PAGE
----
The Hobsons sit at the table eating stewed damsons from soup spoons. Teddy Hobson has returned home from the camps a free man, only to find a stranger in his daughter’s place. It is four years since Mary, not long out of aprons, was sent to live with her aunt for her own safety. Now she is back with a soft, foreign lilt to her voice. Her twin brothers had teething gums and dimpled limbs when she left. Now they are all legs and elbows and easy smiles.
It’s not that Mary is unrecognisable, as such. Her eyes and nose and mouth are the same shape and in that familiar configuration, but everything now points downwards, as if she has wilted from within. Teddy would like to pinch her cheeks once more, but his daughter’s eyes won’t meet his as she lifts the spoon to her mouth and carefully lays the damson stones on the rim of her bowl. ‘Such a vibrant fruit, the damson,’ Teddy says. The fruit is sour with so little sugar for sweetening. Sugar is still in short supply.
‘They never look promising on the tree,’ his wife replies.
Mary’s brothers pipe up: ‘Nor in the bowl!’
‘On the tree,’ says Mary, ‘they are like the bruised skin of a corpse.’
Her mother crosses herself. ‘Whenever have you seen a corpse?’
‘It doesn’t matter.’
‘Mary, for the love of God…’ In her agitation, Mrs Hobson upsets her husband’s bowl, leaving a trail of stones across the table. ‘And you’re no better, Edward.’ She dabs at the spots of damson juice blooming on the cloth like freshly-spilled blood. ‘You’ve come home with a face that could curdle milk.’
Teddy pales. Doesn’t he hold his own feelings in check? Just this morning, the gardener felled his father’s weeping willow. Examining its thinning crown and drooping branches, the gardener’s face was grave: ‘Too far from water, see,’ he said. ‘Its roots are parched. Wants planting near a river, the willow.’
While the gardener swung his sharpened axe and reduced the willow to a stump, Teddy remembered his father digging the hole for the sapling. The nerve in Teddy’s left eyelid flickered as he watched. Such things he has seen, and yet he will not talk of them.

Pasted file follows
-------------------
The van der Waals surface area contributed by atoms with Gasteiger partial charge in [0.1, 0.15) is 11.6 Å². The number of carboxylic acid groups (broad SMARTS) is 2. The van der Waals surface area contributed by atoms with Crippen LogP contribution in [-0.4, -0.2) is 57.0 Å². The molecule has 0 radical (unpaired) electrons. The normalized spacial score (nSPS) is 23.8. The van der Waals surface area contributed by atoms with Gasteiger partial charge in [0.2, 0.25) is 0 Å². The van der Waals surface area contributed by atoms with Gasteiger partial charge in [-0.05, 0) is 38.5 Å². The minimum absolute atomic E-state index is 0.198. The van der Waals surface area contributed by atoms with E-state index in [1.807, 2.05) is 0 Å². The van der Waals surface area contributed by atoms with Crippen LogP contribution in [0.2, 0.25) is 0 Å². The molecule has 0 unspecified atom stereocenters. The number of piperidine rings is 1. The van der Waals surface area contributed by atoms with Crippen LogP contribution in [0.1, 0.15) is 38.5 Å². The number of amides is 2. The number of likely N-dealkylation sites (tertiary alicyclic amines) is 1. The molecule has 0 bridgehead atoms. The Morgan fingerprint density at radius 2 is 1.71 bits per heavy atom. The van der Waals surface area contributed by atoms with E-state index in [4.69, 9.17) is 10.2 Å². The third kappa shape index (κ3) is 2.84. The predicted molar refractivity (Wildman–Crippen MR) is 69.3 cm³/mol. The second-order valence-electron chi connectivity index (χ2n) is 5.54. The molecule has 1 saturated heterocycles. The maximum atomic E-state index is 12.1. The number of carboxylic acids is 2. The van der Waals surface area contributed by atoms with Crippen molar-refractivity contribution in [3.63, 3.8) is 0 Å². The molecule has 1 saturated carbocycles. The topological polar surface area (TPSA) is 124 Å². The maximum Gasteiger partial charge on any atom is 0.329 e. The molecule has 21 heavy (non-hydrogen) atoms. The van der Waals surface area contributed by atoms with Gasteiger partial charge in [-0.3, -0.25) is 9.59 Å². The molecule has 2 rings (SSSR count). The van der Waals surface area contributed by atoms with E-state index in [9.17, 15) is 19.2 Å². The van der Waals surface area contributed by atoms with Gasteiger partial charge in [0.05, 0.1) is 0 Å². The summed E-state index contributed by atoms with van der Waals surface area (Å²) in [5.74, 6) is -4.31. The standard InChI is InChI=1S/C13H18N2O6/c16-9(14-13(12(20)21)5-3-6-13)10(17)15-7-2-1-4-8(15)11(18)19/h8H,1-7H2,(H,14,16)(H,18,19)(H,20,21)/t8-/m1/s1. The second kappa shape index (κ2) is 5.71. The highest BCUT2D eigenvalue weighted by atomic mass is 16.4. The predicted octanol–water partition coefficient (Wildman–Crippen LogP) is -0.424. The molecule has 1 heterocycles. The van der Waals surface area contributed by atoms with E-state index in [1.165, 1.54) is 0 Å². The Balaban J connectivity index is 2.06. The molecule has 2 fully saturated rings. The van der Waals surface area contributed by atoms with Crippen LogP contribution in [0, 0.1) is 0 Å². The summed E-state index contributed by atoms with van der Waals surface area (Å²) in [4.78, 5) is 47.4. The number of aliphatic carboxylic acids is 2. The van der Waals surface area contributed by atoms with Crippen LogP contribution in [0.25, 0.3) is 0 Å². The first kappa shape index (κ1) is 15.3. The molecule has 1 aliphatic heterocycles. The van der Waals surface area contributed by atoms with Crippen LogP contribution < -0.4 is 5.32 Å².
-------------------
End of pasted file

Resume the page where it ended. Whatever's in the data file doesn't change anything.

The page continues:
Mrs Hobson points at the flesh-stripped damson stones and in a sing-song voice, says: ‘So, Mary, who will you marry?’
‘Tinker, tailor, soldier, sailor,’ Mary counts with the tip of her spoon, ‘rich man, poor man…’
‘A thief! A thief!’ chorus her brothers. ‘Mary’s going to marry a thief!’
The girl puts down her spoon. ‘What would a thief want from me?’ She wipes the crimson juice from her lips. ‘Why, there’s nothing worth stealing.’ She looks to Mr and Mrs Hobson. Such things she has seen, in the safety of her aunt’s house, where voices never rose above a hush.
‘There’s plenty,’ says her father. He pinches his daughter’s cheeks and she raises her eyes. Is that a smile she gives? ‘My Mary,’ he says, and he wonders at the years that have passed, the two of them away from home. Is time a thing that can be stolen?
Through the window, he sees the bare earth where his father’s willow once grew. Mary used to swing from its branches. It was strong, then, and could carry her weight. ‘We shall plant something new, Mary, to replace what’s gone. Something perfect.’
Emily Devane has always wanted to write a story about the damsons she picked as a child in her grandmother’s orchard. She now lives in Ilkley, West Yorkshire, where she writes, edits and teaches. Emily’s work has won prizes and been widely published. She is an editor at FlashBack Fiction and tweets @Devaneemily.